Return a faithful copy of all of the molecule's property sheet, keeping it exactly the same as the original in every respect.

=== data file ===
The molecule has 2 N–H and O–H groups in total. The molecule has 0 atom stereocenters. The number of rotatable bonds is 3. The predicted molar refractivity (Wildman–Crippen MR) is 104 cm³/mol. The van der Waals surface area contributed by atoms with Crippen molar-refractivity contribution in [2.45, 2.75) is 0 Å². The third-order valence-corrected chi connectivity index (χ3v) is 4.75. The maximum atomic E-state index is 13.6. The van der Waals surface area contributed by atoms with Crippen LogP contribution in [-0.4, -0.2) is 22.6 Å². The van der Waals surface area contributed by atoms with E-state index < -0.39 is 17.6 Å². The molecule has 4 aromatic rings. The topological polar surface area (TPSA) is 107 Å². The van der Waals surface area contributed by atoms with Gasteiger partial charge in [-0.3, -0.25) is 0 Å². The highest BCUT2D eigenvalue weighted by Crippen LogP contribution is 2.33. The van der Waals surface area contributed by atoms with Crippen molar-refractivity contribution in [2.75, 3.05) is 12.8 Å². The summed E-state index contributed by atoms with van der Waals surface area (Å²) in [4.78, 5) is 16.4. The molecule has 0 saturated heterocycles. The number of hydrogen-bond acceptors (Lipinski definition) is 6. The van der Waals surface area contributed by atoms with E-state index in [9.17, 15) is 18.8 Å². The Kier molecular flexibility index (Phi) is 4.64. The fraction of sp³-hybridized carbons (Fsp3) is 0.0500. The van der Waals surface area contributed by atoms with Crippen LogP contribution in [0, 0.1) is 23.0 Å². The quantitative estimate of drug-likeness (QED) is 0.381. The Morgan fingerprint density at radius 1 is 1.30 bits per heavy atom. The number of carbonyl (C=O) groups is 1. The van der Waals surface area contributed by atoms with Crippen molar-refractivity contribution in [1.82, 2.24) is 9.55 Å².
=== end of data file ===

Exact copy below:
The molecule has 2 N–H and O–H groups in total. The molecule has 0 atom stereocenters. The number of rotatable bonds is 3. The predicted molar refractivity (Wildman–Crippen MR) is 104 cm³/mol. The van der Waals surface area contributed by atoms with Crippen molar-refractivity contribution in [2.45, 2.75) is 0 Å². The third-order valence-corrected chi connectivity index (χ3v) is 4.75. The maximum atomic E-state index is 13.6. The van der Waals surface area contributed by atoms with Crippen LogP contribution in [-0.4, -0.2) is 22.6 Å². The van der Waals surface area contributed by atoms with E-state index < -0.39 is 17.6 Å². The molecule has 4 aromatic rings. The topological polar surface area (TPSA) is 107 Å². The van der Waals surface area contributed by atoms with Gasteiger partial charge in [-0.3, -0.25) is 0 Å². The highest BCUT2D eigenvalue weighted by Crippen LogP contribution is 2.33. The van der Waals surface area contributed by atoms with Crippen molar-refractivity contribution in [2.75, 3.05) is 12.8 Å². The summed E-state index contributed by atoms with van der Waals surface area (Å²) in [4.78, 5) is 16.4. The molecule has 0 saturated heterocycles. The number of hydrogen-bond acceptors (Lipinski definition) is 6. The van der Waals surface area contributed by atoms with E-state index in [9.17, 15) is 18.8 Å². The Kier molecular flexibility index (Phi) is 4.64. The fraction of sp³-hybridized carbons (Fsp3) is 0.0500. The van der Waals surface area contributed by atoms with Crippen LogP contribution in [0, 0.1) is 23.0 Å². The quantitative estimate of drug-likeness (QED) is 0.381. The Morgan fingerprint density at radius 1 is 1.30 bits per heavy atom. The number of carbonyl (C=O) groups is 1. The van der Waals surface area contributed by atoms with Crippen molar-refractivity contribution in [1.82, 2.24) is 9.55 Å².